4. P. Rasch, writing February 5, 2013

    Ceremonies: The book takes us on an insightful voyage through characters as they respond to tragedy. The responses of each person reveal the characters. Deep.

  5. J. S. Hall, writing in the Washington Blade, January 2003

    In this erudite debut, the murder of a gay newcomer prompts the non-heterosexual inhabitants of Cardiff, Maine, to unite in grief and anger. With a sprawling cast of characters that traverse gender, class and age, Ceremonies is as much a meditation on the birth of the gay community on a national level as it is a queer equivalent of Our Town.

  6. Tom Britt

    Cathcart writes “gay books,” but these are not the kind of gay books that you may imagine. A horrifying crime brings together the Queer Community of a small Maine town in the way that any community comes together in times of tragedy as the separate members deal with the consequences to them. Above all, they deal with the ceremonies of lost innocence, as the Poet Yeats wrote of its “drowning.” Much is to be gained by reading this book in terms of its universality, but this book is written for and about the Queer Community and how its members have to deal with the tragedy of their lives. This is a book with a lot to say to the person who listens.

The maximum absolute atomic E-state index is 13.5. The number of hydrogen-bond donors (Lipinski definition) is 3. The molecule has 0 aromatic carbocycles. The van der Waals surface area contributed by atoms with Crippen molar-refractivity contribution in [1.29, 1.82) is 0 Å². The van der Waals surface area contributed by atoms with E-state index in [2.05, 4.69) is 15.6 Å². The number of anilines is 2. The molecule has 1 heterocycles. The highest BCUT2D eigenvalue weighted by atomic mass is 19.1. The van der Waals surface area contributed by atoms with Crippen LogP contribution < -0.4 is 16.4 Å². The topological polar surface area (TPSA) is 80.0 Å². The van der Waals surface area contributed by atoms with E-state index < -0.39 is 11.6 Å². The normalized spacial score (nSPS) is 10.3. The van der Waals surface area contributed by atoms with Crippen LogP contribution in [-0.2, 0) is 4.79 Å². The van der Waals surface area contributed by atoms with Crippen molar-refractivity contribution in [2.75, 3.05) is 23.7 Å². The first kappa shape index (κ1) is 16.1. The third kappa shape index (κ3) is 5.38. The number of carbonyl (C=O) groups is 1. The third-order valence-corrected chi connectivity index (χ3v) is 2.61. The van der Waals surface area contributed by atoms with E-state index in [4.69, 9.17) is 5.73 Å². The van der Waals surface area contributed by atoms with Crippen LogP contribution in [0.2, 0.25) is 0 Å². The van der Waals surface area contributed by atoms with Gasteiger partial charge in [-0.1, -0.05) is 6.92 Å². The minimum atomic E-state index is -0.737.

• Dwight Cathcart

      Thank you, Tom.